- I successfully superglued our front bumper back into place. The rental company didn’t notice that our vehicle had been used as an instrument of death. During the span of our trip, my girlfriend killed a raccoon, a frog and a bird. We’re both devastated.
- Our lovely tango school informed us they’d be taking the following week off… so we snuck in a final class. During our 16-day road trip, I have managed to forget 90% of all things tango.
- I found a new gym …not riddled with death traps. However, they require their members to provide a letter from a doctor… which means I’ll eventually need to take part in the Argentine health care system after all.
13th Week (The Great Road Trip: Part II)
- I got a freakin’ speeding ticket: 85 km/hour in a 40 km/hour zone. There will be a separate blog for this one. Grrrrr!!!
- We completed audio book #1: “A Drink Before the War,” by Dennis Lehane. Given the choice of re-listening to this or a serious bludgeoning I’d choose the latter.
- We fastidiously prepared for our crossing into Brazil: we had visas, we had certified paperwork for the dogs, we had brides for the border agents… we were ready!
- There was NO ONE at the Brazilian border! We simply drove by an unmanned guard post. It took about 10 minutes of additional driving to realize we were actually in Brazil. Three days of preparation and no one to question us. We promptly turned the wrong direction down a one-way street.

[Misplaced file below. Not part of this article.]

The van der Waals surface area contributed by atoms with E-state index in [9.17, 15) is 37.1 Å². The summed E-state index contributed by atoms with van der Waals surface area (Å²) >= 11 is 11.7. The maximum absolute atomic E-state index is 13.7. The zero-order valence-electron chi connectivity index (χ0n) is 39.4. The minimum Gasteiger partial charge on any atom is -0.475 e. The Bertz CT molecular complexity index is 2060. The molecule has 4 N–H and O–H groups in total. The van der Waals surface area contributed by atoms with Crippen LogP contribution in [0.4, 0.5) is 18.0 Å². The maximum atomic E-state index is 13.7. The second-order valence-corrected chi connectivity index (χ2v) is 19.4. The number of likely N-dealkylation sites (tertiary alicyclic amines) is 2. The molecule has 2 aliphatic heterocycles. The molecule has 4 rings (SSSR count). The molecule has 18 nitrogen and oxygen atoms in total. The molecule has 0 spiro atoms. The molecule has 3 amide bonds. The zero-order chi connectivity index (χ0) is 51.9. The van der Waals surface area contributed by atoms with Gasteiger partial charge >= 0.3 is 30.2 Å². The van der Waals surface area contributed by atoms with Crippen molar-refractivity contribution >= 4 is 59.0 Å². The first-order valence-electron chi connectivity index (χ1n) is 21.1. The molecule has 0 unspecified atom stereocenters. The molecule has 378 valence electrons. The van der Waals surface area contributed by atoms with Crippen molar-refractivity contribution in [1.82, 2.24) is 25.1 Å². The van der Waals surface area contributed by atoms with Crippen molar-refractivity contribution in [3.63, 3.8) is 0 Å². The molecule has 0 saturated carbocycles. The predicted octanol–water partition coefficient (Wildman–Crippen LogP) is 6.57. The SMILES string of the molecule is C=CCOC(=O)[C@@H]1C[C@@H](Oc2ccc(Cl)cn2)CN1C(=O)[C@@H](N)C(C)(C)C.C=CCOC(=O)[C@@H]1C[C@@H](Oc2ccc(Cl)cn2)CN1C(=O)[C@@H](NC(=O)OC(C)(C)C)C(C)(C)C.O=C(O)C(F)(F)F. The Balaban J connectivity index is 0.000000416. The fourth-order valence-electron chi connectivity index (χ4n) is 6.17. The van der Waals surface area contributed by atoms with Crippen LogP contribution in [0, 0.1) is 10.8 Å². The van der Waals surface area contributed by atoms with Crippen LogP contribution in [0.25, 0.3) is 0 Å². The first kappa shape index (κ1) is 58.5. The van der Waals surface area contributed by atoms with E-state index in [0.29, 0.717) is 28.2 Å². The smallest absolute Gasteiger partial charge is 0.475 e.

- Iguaza Falls! It was easily the most accessible of the planet’s three major waterfalls (Victoria, Niagra and Iguazu). There is a wonderful viewing point that allows you to look over one of the main drops. I highly recommend it. It might be my favorite.
- I taught my co-pilot how to cheat at Candy Crush so she can play non-stop. The looming sounds of Candy Crush occupied the vehicle for the next several days.
- 12-hour drive to Florianopolis. The roads in Brazil are actually paved and most streets are labeled. We were elated. The highway is littered with billboards featuring Sharon Stone (so that’s where she’s been).
- We spent three relaxing nights in a small town north of Florianopolis. It’s the off-season so our hotel puts us in a two-bedroom apartment on the beach. The dogs are reintroduced to the ocean. Cooper dug a three-foot hole in the sand in 90 seconds flat. Dachshunds are just that good.
- We quickly consume a six-hour drive to Proto Alegre. Don’t go to Porto Alegre, Brazil. Just don’t.
- Ten-hours more and we found ourselves in Punta Del Este, Uruguay. This included another quick border crossing for which we were, again, over-prepared. Punta Del Este is the simply wonderful. It’s our new favorite city in Uruguay. Great beaches, modern infrastructure, lots to do…